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20 Nov 2015

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Elements of the Cause of Action for Abandonment

Every one of the following five elements must be present for a patient to experience a proper civil cause of action for the tort of abandonment:

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1. Healthcare treatment was unreasonably discontinued.

2. The termination of medical was contrary to the patient's will or without the patient's knowledge.

3. The care provider did not arrange for care by another appropriate skilled physician.

4. The health care provider needs to have reasonably foreseen that problems for the patient would arise from the termination of the care (proximate cause).

5. The individual actually suffered harm or loss as a result of the discontinuance of care.

Physicians, nurses, as well as other health care professionals have an ethical, and also a legal, duty to avoid abandonment of patients. The care professional features a duty to give his / her patient all necessary attention provided that the case required it and cannot leave the patient within a critical stage without giving reasonable notice or making suitable arrangements to the attendance of another.

Abandonment through the Physician

When a physician undertakes treatment of a patient, treatment must continue until the patient's circumstances not warrant the treatment, the physician and the patient mutually consent to end the treatment by that physician, or the patient discharges the doctor. Moreover, the physician may unilaterally terminate their bond and withdraw from treating that patient only if he or she provides the patient proper notice of her or his intent to withdraw with an opportunity to obtain proper substitute care.

In the home health setting, the physician-patient relationship will not terminate merely just because a patient's care shifts rolling around in its location from the hospital towards the home. If the patient continues to need medical services, supervised medical care, therapy, or other home health services, the attending physician should make certain that he or she was properly discharged his or her-duties on the patient. Virtually every situation 'in which homecare is approved by Medicare, Medicaid, or even an insurer will be one inch which the patient's 'needs for care have continued. The physician-patient relationship that existed inside the hospital will continue unless it is often formally terminated by notice to the patient and a reasonable make an effort to refer the patient to a new appropriate physician. Otherwise, health related conditions will retain his or her duty toward the individual when the patient is discharged through the hospital to the home. Failure to follow through on the part of the physician will constitute the tort of abandonment if your patient is injured therefore. This abandonment may expose problems, the hospital, and the home health agency to liability for your tort of abandonment.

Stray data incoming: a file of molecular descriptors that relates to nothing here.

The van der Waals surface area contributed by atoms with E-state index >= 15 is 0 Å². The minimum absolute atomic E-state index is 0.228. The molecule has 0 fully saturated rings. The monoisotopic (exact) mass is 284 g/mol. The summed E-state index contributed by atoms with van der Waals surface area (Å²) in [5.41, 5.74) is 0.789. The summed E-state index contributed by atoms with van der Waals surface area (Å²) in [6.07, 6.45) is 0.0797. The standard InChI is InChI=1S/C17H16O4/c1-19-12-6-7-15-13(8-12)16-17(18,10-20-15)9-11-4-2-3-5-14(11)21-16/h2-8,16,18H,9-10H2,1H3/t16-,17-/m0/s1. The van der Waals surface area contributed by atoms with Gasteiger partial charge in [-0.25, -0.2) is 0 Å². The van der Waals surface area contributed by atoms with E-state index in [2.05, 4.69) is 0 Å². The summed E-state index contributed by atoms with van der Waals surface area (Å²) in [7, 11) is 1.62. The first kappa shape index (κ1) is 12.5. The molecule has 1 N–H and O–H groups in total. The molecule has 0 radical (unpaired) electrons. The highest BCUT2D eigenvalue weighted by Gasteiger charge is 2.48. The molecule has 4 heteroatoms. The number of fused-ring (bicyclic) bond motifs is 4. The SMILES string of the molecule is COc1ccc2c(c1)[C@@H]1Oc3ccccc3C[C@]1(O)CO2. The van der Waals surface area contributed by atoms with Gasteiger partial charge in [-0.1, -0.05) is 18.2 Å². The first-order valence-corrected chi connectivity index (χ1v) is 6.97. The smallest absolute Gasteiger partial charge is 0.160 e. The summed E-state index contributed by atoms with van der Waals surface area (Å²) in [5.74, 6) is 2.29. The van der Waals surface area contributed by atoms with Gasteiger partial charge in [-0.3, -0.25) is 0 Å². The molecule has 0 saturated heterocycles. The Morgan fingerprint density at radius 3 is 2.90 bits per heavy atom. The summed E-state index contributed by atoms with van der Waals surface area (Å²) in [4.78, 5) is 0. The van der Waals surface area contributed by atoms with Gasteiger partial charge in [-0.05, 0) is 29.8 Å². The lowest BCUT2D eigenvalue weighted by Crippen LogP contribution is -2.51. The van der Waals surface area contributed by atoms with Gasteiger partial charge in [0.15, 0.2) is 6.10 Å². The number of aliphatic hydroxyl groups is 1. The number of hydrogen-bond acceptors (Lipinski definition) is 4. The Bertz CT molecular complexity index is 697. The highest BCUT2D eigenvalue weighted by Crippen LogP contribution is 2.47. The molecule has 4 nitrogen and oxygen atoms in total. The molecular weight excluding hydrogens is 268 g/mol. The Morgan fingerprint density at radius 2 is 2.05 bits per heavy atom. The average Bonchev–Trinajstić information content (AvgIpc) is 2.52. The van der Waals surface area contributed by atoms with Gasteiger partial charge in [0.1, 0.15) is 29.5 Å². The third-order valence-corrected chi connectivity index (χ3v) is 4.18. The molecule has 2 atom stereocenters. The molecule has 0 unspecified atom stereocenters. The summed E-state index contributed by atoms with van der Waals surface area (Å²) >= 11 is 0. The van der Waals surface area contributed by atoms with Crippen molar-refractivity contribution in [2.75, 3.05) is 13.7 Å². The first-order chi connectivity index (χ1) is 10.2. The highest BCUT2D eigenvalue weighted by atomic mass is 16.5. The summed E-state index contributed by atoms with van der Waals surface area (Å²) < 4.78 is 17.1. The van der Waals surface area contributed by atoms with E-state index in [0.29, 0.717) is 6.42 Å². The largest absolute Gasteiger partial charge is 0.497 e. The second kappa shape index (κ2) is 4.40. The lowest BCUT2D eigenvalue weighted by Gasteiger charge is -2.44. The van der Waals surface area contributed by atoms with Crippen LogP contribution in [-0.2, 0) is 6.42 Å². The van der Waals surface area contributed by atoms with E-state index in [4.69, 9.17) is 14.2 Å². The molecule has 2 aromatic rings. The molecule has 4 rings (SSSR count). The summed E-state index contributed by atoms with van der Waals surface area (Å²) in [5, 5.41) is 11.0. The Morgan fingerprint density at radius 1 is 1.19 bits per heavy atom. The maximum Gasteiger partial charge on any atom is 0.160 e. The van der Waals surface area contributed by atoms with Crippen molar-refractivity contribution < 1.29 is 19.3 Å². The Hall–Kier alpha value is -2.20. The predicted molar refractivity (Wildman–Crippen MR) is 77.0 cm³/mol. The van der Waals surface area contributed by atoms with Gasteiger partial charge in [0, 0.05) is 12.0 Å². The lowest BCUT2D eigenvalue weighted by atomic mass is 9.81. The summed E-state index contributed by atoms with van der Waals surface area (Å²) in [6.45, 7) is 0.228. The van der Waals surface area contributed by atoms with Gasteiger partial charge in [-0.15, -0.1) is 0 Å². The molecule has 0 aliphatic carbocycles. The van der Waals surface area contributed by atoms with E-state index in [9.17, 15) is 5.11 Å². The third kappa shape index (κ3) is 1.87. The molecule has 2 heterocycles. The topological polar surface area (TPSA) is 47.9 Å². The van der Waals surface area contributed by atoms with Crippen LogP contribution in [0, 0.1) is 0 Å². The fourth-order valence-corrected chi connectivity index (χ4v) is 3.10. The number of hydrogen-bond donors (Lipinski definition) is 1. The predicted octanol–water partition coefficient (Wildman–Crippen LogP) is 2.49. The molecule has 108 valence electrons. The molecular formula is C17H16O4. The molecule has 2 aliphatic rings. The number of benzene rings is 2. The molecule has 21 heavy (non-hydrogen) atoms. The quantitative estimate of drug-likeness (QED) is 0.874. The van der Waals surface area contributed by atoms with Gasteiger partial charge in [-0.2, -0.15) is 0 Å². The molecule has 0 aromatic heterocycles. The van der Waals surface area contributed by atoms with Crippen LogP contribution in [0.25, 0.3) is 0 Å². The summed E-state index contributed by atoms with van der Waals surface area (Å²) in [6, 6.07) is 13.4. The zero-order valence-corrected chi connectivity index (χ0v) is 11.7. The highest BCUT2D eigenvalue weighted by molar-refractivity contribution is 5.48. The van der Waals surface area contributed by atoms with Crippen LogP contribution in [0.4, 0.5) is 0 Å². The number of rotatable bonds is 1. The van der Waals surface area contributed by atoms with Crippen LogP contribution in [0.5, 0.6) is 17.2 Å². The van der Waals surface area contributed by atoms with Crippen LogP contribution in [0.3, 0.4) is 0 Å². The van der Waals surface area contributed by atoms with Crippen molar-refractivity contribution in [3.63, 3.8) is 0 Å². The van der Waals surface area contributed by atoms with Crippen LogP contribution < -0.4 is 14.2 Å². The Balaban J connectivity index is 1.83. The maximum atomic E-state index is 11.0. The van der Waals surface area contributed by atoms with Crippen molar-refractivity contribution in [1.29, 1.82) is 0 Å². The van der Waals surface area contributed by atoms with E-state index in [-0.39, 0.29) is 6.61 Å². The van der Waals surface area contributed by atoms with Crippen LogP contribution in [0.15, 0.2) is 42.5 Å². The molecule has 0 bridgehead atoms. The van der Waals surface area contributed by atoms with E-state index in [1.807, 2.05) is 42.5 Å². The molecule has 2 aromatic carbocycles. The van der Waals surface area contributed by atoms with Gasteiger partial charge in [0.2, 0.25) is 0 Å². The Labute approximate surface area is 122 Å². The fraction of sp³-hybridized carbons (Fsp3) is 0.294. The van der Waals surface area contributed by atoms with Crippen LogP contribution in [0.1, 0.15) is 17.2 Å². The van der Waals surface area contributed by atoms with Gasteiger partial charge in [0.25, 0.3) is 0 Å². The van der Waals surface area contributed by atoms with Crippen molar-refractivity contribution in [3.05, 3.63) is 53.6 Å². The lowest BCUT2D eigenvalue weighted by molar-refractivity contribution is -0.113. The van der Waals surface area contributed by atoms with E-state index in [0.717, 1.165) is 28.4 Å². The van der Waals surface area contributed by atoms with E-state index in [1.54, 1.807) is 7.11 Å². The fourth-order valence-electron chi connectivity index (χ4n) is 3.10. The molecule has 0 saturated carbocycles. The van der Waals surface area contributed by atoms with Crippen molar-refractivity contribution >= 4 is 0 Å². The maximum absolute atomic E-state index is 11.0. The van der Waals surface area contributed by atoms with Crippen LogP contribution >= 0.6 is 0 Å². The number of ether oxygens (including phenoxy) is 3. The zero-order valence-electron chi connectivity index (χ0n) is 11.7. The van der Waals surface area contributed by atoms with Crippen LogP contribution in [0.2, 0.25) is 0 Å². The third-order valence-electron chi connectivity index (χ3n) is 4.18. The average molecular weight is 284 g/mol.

The attending physician inside the hospital should make sure that a proper referral is built to a physician who will be responsible for the home health patient's care even though it is being delivered by the home health provider, unless problems intends to continue to supervise that homecare personally. Even more important, when the hospital-based physician arranges to have the patient's care assumed by another physician, the person must fully understand this change, and it should be carefully documented.

As sustained by case law, the types of actions that will result in liability for abandonment of a patient will include:

• premature turmoil the patient by the physician

• failure with the physician to provide proper instructions before discharging the individual

• the statement through the physician to the patient the physician will no longer treat the person

• refusal of the physician to answer calls or to further attend the sufferer

• the physician's leaving the patient after surgery or unable to follow up on postsurgical care.

Generally, abandonment doesn't happen if the physician to blame for the patient arranges for the substitute physician to adopt his or her place. This transformation may occur because of vacations, relocation in the physician, illness, distance through the patient's home, or retirement with the physician. As long as care by an appropriately trained physician, sufficiently knowledgeable of the patient's special conditions, if any, has been arranged, the courts will often not find that abandonment has occurred. Even in which a patient refuses to pay for the care or is not able to pay for the care, health related conditions is not at liberty to terminate their bond unilaterally. The physician must still make a plan to have the patient's care assumed by another or to give a sufficiently reasonable stretch of time to locate another ahead of ceasing to provide care.

Although a lot of the cases discussed concern the physician-patient relationship, as pointed out previously, the same principles connect with all health care providers. Furthermore, for the reason that care rendered by the home health agency is provided pursuant to a physician's plan of care, whether or not the patient sued the physician for abandonment due to the actions (or inactions of the property health agency's staff), the doctor may seek indemnification from your home health provider.


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